Why Dani Carvajal Is the Defender Real Madrid Should Sign This Summer

Samuel MarsdenFeatured ColumnistMay 6, 2013

NAPLES, ITALY - JULY 29:  Daniel Carvajal of Bayer Leverkusen in action during the preseason friendly match between SSC Napoli and Bayer Leverkusen at Stadio San Paolo on July 29, 2012 in Naples, Italy.  (Photo by Paolo Bruno/Getty Images)
Paolo Bruno/Getty Images

There's a contingent of five right-backs, all patiently waiting to see if they can be the next No. 2 to step into the Spanish national team and take the place of Alvaro Arbeloa.

First up are the three M's; Celta Vigo's Hugo Mallo (21), Barcelona's Martin Montoya (22) and Atletico Madrid's Javier Manquillo (19).

Next comes Cesar Azpilicueta (23), who has been impressing with Chelsea in the Premier League, and then there is Dani Carvajal (21), making his name in the Bundesliga after being forced to flee from the Bernabeu last summer.

Carvajal, like the others, may have his eye on breaking into La Roja's record-breaking side, but his more immediate goal seems to be a return to the Spanish capital to first seize the shirt of Arbeloa at his club side.

The short-term pain of being flogged to Bayer Leverkusen for €5 million has been replaced by the long-term gain of a season's worth of first-team football in the league which has presented us with both of the Champions League finalists.

Leverkusen have gained from having the young Spaniard around too.

Sitting third in the Bundesliga, Champions League qualification seems a certainty and Carvajal—recently nominated for the best right-back in the league award—has heavily contributed to the success of Sami Hyypia's team.

Six assists—four more than Arbeloa has managed for Los Blancos—and one goal demonstrates his ability as an attacking full-back; a must in the modern day.

He can dribble like a winger and his passing—he's completed over 80 percent of his passes and averages 1.2 key passes every game (via WhoScored.com)—is both effective and reliable.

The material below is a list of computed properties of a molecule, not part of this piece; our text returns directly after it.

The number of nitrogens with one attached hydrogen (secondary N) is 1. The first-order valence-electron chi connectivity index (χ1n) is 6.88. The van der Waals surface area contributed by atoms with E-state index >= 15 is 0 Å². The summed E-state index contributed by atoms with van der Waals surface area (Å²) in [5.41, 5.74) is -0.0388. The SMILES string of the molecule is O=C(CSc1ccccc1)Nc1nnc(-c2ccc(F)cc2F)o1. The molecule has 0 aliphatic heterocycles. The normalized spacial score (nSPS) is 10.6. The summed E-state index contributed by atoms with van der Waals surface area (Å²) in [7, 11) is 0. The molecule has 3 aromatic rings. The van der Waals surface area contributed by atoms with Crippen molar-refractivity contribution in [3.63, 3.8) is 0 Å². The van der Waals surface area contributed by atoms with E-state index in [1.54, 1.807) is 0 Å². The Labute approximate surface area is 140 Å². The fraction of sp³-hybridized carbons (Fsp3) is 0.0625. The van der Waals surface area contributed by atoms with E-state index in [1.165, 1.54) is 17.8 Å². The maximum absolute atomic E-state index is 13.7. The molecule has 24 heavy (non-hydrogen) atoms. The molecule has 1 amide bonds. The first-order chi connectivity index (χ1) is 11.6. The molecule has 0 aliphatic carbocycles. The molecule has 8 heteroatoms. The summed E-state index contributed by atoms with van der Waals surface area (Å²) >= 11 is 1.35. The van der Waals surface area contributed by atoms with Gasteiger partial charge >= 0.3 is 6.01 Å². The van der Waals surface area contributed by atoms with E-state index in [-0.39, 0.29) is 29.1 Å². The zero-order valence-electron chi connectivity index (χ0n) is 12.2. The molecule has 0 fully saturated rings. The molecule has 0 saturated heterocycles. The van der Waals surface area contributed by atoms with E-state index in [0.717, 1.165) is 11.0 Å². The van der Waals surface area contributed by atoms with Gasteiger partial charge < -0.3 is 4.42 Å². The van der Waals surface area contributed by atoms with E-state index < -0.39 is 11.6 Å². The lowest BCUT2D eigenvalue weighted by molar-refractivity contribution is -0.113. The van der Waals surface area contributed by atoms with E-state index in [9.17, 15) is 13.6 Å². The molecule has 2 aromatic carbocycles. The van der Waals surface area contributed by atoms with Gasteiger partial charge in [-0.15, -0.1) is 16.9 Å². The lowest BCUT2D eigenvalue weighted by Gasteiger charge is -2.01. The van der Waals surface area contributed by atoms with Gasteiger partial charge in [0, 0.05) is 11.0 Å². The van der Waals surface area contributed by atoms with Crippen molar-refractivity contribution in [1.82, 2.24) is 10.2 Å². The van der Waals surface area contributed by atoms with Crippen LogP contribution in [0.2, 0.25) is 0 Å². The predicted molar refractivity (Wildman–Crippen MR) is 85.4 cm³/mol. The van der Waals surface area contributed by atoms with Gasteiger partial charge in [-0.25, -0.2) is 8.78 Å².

You won't get him under the Trades Description Act though, he's not merely masquerading as a right-back—he can defend too.

On average he has produced over three tackles, three interceptions—he reads the game particularly well—and three clearances in each Bundesliga match this season (via WhoScored.com), dwarfing the lesser figures of the current incumbent filling the same position in Jose Mourinho's side.

Carvajal has told Marca: "Yes, I would like to return one day [to Real]. They have an option to buy me back, too.

"I am trying to work the best I can here, to improve day-by-day and if one day they decide to exercise the option to bring me back, then I would accept it straight away."

If Madrid exercise the buy back after one season, they would have to pay €6.5 million for the homecoming. Next summer the price escalates to €7 million and the summer after that it would cost €8.5 million.

Even with Arbeloa, Los Blancos have lacked options at right-back this season—Michael Essien has often been offered as the other option. It seemed strange at the time to let Carvajal leave the club, with the benefit of hindsight it seems even stranger now.

At least they have a chance to put it right.